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Eliot.jpgGeorge Eliot was Mary Ann Evans (1819-1880), and a famous novelist. She is the subject of David Hempton’s first study in how artists struggle with the evangelical faith ( Evangelical Disenchantment: Nine Portraits of Faith and Doubt
). Eliot’s most famous novels were Adam Bede, Silas Marner, and MIddlemarch.

Hempton focuses on two major writing events in Eliot’s career, one of which is considered “one of the finest pieces of polemical prose in the English language” and is called “Evangelical Teaching: Dr. Cumming” (1855) and the other powerful, positive, sympathetic descriptions of evangelicals in her novels, including the character Dinah Morris in Adam Bede.

I would put Eliot’s problem with evangelicalism like this: she embraced the evangelical gospel and the Bible and then used specific ideas of both evangelicalism and the Bible against the larger picture. So, she deconstructed evangelicalism by appealing to the theme of love and grace and compassion, which she thought countered the form of evangelicalism she knew.


Who has read her novels? Any comments about the books or ideas? Do you think her deconstruction is justifiable?

Eliot’s conversion occurred through her teacher, Maria Lewis, and she was committed to all the evangelical factors: passion for Bible study, devotion to evangelical biography, a morbid introspectiveness, concern for the sick and needy, and refusal to participate in such things as “fiction” (novels!) and theater. Within less than a decade, however, she walked from the faith. Her father said she stopped attending church in 1842.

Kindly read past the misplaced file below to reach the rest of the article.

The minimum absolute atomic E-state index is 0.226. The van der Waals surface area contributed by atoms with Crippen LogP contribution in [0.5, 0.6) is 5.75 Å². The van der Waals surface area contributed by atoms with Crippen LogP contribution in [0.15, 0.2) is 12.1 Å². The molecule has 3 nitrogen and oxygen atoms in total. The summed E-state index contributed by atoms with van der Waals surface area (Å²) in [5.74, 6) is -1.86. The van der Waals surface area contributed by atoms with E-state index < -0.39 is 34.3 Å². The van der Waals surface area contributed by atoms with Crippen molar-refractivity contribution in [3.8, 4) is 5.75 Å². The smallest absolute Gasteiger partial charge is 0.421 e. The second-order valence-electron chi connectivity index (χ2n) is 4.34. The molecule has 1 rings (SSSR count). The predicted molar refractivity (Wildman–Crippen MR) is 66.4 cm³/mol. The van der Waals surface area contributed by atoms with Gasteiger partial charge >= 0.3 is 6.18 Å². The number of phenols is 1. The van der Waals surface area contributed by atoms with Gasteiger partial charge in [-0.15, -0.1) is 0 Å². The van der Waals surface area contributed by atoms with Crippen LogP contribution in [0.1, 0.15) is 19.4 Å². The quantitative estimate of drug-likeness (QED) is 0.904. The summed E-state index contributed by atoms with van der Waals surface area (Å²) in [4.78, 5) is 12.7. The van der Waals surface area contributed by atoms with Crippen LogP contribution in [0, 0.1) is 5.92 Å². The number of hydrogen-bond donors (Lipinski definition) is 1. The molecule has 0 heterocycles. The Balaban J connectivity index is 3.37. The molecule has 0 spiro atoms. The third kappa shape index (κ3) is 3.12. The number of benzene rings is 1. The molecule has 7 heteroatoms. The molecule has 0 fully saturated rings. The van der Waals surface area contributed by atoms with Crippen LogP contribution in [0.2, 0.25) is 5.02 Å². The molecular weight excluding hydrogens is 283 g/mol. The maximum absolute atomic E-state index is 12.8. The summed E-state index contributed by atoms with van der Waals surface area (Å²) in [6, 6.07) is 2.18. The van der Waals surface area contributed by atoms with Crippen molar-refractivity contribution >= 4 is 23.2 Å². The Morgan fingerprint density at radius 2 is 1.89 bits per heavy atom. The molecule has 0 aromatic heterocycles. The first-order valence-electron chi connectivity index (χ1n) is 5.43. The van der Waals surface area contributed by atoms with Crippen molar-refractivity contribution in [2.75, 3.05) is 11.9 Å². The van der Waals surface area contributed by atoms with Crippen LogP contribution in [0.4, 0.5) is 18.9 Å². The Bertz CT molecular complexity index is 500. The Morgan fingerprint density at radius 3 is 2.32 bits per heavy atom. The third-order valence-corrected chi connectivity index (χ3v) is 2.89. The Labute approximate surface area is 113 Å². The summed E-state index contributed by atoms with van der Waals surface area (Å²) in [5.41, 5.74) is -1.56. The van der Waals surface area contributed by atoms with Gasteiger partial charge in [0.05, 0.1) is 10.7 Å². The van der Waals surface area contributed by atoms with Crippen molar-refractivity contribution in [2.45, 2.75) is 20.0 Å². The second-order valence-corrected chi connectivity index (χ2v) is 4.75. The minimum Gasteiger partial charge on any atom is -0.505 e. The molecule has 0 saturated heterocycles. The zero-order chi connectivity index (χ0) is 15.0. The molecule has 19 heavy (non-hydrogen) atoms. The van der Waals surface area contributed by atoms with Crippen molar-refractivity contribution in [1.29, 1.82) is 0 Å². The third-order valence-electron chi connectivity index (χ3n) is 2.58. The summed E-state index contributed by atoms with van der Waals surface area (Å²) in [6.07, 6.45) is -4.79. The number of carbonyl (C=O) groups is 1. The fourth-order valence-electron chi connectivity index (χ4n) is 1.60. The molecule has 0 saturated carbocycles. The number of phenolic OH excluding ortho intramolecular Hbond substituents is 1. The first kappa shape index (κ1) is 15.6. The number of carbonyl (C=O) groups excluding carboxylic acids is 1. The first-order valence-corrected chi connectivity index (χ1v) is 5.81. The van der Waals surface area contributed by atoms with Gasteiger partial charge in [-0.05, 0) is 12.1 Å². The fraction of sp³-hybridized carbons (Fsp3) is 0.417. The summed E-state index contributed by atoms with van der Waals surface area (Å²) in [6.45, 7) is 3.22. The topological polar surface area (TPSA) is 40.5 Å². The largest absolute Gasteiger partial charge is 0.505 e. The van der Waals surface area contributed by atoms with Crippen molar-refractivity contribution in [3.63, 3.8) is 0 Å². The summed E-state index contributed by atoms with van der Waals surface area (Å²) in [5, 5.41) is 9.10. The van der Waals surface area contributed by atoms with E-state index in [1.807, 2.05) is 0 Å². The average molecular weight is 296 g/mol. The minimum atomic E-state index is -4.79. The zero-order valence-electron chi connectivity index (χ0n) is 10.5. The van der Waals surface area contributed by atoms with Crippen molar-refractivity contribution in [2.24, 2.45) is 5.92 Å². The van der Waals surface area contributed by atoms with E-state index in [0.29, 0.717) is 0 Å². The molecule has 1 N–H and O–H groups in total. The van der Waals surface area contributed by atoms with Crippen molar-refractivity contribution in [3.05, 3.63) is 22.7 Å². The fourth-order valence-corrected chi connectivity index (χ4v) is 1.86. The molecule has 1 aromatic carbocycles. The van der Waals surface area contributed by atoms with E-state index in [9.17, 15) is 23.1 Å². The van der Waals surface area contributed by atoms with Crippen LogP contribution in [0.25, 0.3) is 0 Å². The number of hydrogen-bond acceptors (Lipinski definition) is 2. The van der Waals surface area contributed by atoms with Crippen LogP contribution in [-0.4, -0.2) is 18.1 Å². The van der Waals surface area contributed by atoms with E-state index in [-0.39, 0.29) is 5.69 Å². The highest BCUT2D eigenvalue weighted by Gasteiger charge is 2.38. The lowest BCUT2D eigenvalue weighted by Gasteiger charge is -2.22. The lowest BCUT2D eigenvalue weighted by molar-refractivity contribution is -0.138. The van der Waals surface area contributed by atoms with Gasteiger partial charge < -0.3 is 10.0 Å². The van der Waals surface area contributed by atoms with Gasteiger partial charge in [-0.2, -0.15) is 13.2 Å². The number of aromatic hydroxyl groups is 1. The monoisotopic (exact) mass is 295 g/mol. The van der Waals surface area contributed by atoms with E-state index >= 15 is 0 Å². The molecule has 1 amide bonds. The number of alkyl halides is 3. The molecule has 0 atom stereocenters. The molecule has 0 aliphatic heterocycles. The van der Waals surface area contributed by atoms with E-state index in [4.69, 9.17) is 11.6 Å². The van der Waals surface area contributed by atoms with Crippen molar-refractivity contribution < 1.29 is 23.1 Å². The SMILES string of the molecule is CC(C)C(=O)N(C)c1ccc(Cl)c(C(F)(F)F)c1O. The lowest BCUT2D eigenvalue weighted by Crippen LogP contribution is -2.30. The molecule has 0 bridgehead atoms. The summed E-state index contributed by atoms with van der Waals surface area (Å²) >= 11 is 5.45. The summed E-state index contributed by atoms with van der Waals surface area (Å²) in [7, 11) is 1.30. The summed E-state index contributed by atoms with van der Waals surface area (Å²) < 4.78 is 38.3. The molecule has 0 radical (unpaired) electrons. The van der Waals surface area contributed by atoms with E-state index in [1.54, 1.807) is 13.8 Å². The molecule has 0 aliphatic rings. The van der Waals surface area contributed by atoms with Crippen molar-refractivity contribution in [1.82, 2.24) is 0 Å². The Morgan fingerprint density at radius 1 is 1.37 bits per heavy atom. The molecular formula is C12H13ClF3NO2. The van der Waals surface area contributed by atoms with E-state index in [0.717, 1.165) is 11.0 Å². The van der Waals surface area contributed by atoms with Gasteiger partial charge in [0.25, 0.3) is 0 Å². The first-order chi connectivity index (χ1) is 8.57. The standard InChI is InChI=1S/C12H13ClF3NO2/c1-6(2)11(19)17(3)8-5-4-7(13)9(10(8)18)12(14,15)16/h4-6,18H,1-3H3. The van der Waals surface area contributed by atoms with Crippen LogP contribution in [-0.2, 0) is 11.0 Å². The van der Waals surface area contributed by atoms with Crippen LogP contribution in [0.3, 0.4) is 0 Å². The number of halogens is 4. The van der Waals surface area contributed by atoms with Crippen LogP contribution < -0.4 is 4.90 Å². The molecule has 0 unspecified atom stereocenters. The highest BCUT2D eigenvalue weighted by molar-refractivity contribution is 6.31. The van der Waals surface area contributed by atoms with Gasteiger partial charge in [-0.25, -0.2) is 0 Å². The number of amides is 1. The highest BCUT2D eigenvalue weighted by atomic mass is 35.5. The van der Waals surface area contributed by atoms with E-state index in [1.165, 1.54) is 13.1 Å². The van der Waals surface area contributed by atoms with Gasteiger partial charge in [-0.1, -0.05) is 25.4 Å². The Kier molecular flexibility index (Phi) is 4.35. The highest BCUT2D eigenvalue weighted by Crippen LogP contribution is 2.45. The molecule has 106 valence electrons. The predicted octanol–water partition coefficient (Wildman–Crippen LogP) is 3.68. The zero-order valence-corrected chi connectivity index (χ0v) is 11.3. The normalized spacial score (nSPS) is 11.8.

Her diatribe against Dr Cumming was 13 years later and heaped up her problems with evanagelicalism and they were three-fold: (1) his deficiency of love that showed up in a party spirit and a kind of evangelical tribal loyalty; (2) an obsession with prophecy, including detailed predictions of the end that would occur in 1867 — the man was a huge success in London as the major church of Scottish Calvinists; and (3) the morality of his teaching on eternal punishment, which for her was essentially an image of God that was unloving and unlovable.

Alongside this Eliot famously dived into German higher criticism, translating Strauss, Spinoza (not German), and Feuerbach — and many have anchored her problems with the faith here. But Kempton shows that her problems (above) began earlier.

Eliot’s religion became humanism; she got over her anger and bitterness toward evangelicals and learned to focus on the good, the merciful, and the compassionate. Kempton sums up her faith like this: “For her the essence of religion was neither a set of forensic theological propositions nor an assemblage of apocalyptic aspirations. Rather, true and undefiled religion was a life of inclusive love, devoted service to humankind, and forgiveness” (39-40).

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